Minutes later our table was laden with mackerel teriaki and cucumber salad; octopus, rice and pimenton; and fried oysters with Thai dipping sauce. The mackerel was tasty, and the cucumber salad was a refreshing counterpoint. I'd never tried octopus before, only squid, so that was exciting. It was chewy, but without being rubbery. Jess had eaten octopus before and declared this version a good example. The risotto style rice underneath had a hint of spice, and was still rich with a creamy texture. I'd had fried oysters in a sandwich in Canada last year, which made me feel a little ill as they were quite greasy. These ones were dry, the crispy batter giving way to the soft oyster underneath, paired with a zingy sweet basil dipping sauce. Given that it was all free, it was extra nice, but I don't know if I'd have thought the octopus good value had I paid £10 for it. It was from the starters menu, but was barely bigger than the hors d'oeuvres, which only cost around £3. While we did quite well out of the mix up, I was not impressed that they had got confused when they were only operating at about 10% of their dining room capacity. What would have happened if the kitchen had actually been busy?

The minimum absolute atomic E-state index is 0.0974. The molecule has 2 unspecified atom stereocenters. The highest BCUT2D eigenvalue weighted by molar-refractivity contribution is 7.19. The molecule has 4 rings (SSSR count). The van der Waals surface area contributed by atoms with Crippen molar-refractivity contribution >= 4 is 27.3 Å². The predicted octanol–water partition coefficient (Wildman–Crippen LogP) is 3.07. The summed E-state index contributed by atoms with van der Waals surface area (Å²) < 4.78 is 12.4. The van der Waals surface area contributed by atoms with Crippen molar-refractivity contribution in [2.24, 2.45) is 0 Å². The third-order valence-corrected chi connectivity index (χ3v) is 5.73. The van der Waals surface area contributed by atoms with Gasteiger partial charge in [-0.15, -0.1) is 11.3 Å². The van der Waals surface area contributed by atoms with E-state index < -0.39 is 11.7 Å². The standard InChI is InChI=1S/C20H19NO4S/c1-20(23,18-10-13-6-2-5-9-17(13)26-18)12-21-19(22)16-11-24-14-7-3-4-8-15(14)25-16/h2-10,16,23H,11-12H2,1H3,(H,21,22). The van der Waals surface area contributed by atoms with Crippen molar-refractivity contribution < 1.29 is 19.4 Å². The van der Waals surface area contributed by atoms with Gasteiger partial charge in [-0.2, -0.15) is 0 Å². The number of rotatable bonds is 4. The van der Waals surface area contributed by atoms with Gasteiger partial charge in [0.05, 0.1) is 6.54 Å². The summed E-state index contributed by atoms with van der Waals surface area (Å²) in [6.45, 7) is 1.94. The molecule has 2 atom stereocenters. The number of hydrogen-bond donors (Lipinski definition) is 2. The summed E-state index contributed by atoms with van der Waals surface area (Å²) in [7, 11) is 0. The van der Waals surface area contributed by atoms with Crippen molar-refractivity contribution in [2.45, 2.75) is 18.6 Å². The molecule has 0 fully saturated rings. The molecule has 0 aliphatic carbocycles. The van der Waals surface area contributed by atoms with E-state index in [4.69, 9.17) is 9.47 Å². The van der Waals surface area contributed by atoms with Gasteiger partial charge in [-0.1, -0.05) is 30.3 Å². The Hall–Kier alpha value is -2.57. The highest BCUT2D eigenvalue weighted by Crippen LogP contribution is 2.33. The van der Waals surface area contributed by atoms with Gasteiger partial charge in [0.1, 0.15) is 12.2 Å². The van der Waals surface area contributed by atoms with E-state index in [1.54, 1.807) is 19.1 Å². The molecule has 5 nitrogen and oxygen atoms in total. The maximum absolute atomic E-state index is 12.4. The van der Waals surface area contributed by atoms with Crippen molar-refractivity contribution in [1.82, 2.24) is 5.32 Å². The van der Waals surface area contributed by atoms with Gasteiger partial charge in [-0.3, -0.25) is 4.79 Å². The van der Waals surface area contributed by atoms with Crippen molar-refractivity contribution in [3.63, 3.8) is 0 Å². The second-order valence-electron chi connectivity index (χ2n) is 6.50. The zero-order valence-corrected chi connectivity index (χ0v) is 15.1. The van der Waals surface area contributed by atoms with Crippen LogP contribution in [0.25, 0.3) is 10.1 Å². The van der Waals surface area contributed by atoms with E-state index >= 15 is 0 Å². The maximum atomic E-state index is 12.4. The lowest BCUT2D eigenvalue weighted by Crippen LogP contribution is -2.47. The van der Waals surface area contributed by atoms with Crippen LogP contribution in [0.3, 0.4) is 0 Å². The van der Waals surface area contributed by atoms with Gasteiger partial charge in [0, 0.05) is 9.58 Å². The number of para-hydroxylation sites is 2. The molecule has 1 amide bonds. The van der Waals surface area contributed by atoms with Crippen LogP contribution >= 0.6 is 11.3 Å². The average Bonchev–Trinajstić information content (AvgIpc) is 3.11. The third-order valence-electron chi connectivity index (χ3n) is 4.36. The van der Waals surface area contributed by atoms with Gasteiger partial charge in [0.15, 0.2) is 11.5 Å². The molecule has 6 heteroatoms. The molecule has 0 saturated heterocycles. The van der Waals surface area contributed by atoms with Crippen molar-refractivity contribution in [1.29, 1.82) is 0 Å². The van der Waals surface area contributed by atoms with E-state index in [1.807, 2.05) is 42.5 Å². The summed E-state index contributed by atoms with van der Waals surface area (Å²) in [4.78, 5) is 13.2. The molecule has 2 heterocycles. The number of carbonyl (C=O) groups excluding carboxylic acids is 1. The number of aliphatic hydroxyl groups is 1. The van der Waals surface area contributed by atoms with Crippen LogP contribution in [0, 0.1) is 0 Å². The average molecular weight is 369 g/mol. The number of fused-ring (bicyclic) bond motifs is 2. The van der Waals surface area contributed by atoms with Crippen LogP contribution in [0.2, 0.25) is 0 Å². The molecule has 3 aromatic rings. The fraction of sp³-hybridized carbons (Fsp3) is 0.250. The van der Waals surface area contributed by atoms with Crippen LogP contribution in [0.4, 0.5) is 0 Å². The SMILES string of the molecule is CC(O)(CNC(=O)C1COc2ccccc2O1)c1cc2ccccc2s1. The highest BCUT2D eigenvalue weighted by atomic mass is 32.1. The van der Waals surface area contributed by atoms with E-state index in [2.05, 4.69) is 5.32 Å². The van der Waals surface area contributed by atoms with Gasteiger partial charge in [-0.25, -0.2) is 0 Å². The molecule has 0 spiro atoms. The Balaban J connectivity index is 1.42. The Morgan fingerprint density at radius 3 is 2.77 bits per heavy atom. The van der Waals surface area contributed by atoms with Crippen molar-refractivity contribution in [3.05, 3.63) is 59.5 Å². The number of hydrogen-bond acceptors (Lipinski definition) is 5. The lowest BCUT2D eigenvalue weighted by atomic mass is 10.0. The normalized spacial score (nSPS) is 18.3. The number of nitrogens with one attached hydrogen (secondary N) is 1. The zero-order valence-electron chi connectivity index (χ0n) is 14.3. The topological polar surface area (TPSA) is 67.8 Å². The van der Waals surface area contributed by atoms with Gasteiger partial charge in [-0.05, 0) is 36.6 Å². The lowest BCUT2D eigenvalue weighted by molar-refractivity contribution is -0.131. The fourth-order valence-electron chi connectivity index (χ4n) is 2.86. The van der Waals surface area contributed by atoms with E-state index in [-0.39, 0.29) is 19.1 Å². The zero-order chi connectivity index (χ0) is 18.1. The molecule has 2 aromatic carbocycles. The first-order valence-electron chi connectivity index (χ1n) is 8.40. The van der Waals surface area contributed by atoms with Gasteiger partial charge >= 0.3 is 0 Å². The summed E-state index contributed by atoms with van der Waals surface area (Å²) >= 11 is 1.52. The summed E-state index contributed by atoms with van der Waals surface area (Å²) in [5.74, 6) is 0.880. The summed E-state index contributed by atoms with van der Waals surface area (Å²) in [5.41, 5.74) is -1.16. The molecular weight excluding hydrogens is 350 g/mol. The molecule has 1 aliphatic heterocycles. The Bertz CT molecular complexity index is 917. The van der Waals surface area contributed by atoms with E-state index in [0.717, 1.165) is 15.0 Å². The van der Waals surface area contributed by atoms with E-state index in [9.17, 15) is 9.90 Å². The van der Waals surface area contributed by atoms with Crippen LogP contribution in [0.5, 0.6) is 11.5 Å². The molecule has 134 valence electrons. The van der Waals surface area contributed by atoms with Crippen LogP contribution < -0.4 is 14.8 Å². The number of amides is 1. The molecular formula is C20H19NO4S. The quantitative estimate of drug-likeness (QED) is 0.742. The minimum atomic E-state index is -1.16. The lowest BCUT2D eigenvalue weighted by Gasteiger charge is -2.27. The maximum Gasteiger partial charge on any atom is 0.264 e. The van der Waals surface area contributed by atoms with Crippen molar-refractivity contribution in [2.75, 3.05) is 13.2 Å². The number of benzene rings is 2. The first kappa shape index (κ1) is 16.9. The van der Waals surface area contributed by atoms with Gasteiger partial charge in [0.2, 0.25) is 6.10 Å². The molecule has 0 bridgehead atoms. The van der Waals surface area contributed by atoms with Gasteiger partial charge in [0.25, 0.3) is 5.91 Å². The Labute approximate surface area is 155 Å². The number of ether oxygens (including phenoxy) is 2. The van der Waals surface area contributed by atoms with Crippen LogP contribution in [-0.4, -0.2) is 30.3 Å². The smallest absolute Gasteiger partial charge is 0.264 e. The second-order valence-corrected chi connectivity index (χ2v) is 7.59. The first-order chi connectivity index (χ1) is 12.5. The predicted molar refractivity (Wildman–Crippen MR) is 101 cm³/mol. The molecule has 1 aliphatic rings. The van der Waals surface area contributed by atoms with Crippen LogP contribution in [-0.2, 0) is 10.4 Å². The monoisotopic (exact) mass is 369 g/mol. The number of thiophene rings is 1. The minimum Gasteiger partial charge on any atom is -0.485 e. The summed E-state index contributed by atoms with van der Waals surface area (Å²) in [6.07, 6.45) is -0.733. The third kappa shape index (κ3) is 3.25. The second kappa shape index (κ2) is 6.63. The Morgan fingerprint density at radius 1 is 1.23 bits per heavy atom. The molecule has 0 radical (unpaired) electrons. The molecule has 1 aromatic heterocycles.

Octopus, rice and pimenton

I was feeling very full by this point, and then the main courses turned up. G had a sea bass, Jess some very tender pink lamb, and I had middle pork with lentils. We also ordered a dauphinois gratin, and spring vegetables. My pork also came with crackling, which is always good, although parts of it were chewy rather than crispy. My main criticism of the dish was that the lentils were quite watery, and could have done with some herbs or spices to perk them up a bit. I didn't manage to finish the pork, partly because I was now ridiculously full, and partly because it didn't inspire me that much. It was decent, but nothing special. The dauphinois was deliciously rich, but the spring vegetables with garlic were less memorable.

Middle Pork and Lentils, with crackling topping

Against my best intentions, we finished with a Queen of Puddings. None of us had eaten it before, and we were intrigued as to what it could be. It looked impressive, with tiny meringue peaks piped over the top of the dish. Underneath, there was eggy custard, sponge cake and jam. Very British, very tasty, and surprisingly light. This was accompanied by a large pot of Barry's tea, and much contemplating who this Barry character was anyway. The waitress informed us that the blend is named after the tea room in Ireland that invented it, but the mystery of who Barry is remains unsolved.